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Resolving Parenting and Workplace Conflicts with Mirroring « Carolyn Anderson – Wellness & Productivity Expert, Surgeon Resolving Parenting and Workplace Conflicts with Mirroring

Resolving Parenting and Workplace Conflicts with Mirroring

Since becoming a mom I tend to spend a lot of time reading parenting books and studying parenting techniques of the so called experts. There was one technique I recently read about in a great book called Connected Parenting written by Jennifer Kolari. The technique of mirroring seems to be so effective that I have even been trying it in my relationships with friends and family as well as my interaction with patients in the office and in the OR.


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The concept originates from the theory that everyone wants to be heard and understood. Therefore to make people feel this way in your communication with them you should mirror what they are saying and how they feel. It lets people know that you are listening and that you do care. At the end of the day people of all ages (whether a child or a spouse) just want to be valued and listened to.

Applying Mirroring While Parenting
I have been trying it with my 19 month old son Nicholas. He has recently learnt the dreaded two letter word that starts with N, and likes to practice saying it on a regular basis. Just last week I asked Nicholas if he would like to have some lunch. He said of course “No” and indicated that he wanted to play with his “Digger.” Instead of telling him that it was lunch time and picking him up and putting him in the high chair right away. I got down on the floor and said,  “Goodness Nicholas, I can see why you would want to play with this really cool toy. It must be hard when you have to leave something you want to do. Let’s go have lunch together and we can play with the digger afterwards.” Miraculously he looked at me, smiled grabbed my hand and walked over to the high chair.

At this age, I am not even sure how much he is understanding and it still worked. I was blown away. Since then we were at a BBQ and another boy was playing with a truck he wanted and he kept saying “have, have, have” over and over again and was visibly upset. I sat down with him and said, “I know you want to have that truck to play with and it must be hard to not be able to have what you want. You can have something else and when the other boy is finished playing he might let you play with it then.” He calmed down and got another toy. Even at 19 months old he seemed to understand that I understood what he was feeling and that was all it took for him to calm down.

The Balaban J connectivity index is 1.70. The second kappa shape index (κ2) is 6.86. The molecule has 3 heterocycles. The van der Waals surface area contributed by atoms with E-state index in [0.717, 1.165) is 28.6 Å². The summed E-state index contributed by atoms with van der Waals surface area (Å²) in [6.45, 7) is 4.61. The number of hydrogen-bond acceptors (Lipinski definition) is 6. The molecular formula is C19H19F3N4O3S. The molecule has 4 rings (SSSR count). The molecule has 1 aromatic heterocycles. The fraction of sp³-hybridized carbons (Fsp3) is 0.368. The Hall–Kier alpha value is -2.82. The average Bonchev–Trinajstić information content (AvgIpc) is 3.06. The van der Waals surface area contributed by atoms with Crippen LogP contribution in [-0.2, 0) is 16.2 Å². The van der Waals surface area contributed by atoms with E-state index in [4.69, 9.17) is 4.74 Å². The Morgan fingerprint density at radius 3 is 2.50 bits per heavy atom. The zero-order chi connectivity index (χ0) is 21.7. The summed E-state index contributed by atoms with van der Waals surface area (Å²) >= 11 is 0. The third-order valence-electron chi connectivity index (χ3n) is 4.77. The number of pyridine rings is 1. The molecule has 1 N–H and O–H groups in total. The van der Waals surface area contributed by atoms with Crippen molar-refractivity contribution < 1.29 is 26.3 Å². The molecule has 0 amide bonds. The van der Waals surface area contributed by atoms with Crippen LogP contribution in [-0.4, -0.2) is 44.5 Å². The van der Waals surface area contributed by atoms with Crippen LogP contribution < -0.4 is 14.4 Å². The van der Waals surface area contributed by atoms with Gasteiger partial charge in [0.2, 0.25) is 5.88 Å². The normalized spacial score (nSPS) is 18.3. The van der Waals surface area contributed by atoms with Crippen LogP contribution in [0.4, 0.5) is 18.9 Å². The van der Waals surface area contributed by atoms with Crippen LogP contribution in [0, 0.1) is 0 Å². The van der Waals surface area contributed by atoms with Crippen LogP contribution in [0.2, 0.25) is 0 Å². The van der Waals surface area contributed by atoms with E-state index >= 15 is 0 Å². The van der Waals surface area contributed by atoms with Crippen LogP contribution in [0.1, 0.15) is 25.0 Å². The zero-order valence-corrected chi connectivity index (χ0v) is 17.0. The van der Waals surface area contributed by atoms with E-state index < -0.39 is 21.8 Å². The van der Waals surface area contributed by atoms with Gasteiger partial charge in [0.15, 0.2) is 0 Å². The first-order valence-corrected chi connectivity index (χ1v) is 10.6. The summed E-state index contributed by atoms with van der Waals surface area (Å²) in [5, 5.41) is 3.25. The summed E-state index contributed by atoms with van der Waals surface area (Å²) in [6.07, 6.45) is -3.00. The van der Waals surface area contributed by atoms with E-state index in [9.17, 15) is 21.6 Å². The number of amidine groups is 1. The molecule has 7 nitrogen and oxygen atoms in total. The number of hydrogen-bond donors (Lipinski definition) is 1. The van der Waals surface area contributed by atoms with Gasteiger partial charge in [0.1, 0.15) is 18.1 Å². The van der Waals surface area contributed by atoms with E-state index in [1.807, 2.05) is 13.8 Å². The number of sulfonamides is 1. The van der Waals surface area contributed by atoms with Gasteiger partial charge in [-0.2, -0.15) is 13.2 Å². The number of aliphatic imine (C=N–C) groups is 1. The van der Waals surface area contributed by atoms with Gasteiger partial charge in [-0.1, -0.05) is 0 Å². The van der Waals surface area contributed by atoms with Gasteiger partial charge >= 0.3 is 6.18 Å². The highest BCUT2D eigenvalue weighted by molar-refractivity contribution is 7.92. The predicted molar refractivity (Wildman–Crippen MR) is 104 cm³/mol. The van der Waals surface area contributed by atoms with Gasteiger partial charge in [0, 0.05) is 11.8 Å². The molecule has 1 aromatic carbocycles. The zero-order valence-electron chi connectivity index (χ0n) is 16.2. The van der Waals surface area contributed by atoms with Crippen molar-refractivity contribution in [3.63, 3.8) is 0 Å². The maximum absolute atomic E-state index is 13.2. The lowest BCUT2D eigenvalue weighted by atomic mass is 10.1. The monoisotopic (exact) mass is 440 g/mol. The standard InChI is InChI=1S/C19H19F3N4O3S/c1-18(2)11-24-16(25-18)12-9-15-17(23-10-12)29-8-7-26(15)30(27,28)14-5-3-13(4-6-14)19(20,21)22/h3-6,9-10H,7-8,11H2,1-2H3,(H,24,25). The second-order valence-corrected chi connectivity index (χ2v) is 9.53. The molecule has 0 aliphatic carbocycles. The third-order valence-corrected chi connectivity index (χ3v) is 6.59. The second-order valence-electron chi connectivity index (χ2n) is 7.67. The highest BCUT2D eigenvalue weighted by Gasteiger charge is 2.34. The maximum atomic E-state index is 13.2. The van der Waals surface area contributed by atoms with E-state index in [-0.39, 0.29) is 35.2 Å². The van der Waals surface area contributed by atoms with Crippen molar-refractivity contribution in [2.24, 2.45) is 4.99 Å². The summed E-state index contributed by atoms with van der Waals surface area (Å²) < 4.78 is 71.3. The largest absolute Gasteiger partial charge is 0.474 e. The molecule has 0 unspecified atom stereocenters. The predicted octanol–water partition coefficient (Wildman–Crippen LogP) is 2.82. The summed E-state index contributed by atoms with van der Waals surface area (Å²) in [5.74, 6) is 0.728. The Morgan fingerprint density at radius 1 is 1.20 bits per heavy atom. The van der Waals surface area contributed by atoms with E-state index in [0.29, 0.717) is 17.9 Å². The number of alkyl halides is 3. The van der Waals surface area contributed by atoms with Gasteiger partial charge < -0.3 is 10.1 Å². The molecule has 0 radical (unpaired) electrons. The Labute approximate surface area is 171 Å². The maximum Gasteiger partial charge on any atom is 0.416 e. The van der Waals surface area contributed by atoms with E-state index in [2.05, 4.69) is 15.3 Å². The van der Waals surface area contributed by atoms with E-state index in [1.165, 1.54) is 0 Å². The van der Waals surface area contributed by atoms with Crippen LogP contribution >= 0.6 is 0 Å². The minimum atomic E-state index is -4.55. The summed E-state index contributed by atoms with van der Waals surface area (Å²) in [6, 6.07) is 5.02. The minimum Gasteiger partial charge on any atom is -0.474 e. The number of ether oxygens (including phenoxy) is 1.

These kinds of exchanges seem to happen often with kids. They can’t seem to regulate their emotions as well as adults and they tend to exaggerate. To us most of what they get upset over seems ridiculous. Who cares who gets to push the elevator button first? But to them it is important. So when we dismiss it they do not feel understood. When we acknowledge it they calm down and from there we can work at changing the behavior.

Applying Mirroring at Work
I thought to myself this is a great concept. I am going to try it in other contexts. So I was at the office and a patient came in with severe arthritis and was very upset that she was kept waiting for 45 minutes. I said, “Thank you for your patience, it must be difficult to sit and wait when you are uncomfortable and your joints are aching. I can only imagine how hard it must be to be in pain so much of the time.” Her attitude changed instantly. She became pleasant and appreciative of what I could do to help her. It was almost instantaneous.

Now I am not advocating that we condone ridiculous behaviour in our children or others in our lives. But the impact that this mirroring process can have is astounding. Once somebody feels heard you can easily segue into a solution to the situation.

3 Step Process for Resolving Conflicts

  1. Mirror – show through words, tone of voice and body language that you understand what the other person is feeling
  2. Present the problem – let them know that although they are upset that the behavior is unacceptable and why
  3. Find a solution – let them know how you expect it to be handled in the future.

Showing empathy is such an important part of not only parenting but also being a caring and compassionate human being. Try mirroring to let other know you care how they feel.

How do you resolve conflicts in your family and workplace? Have you ever used the mirroring technique?



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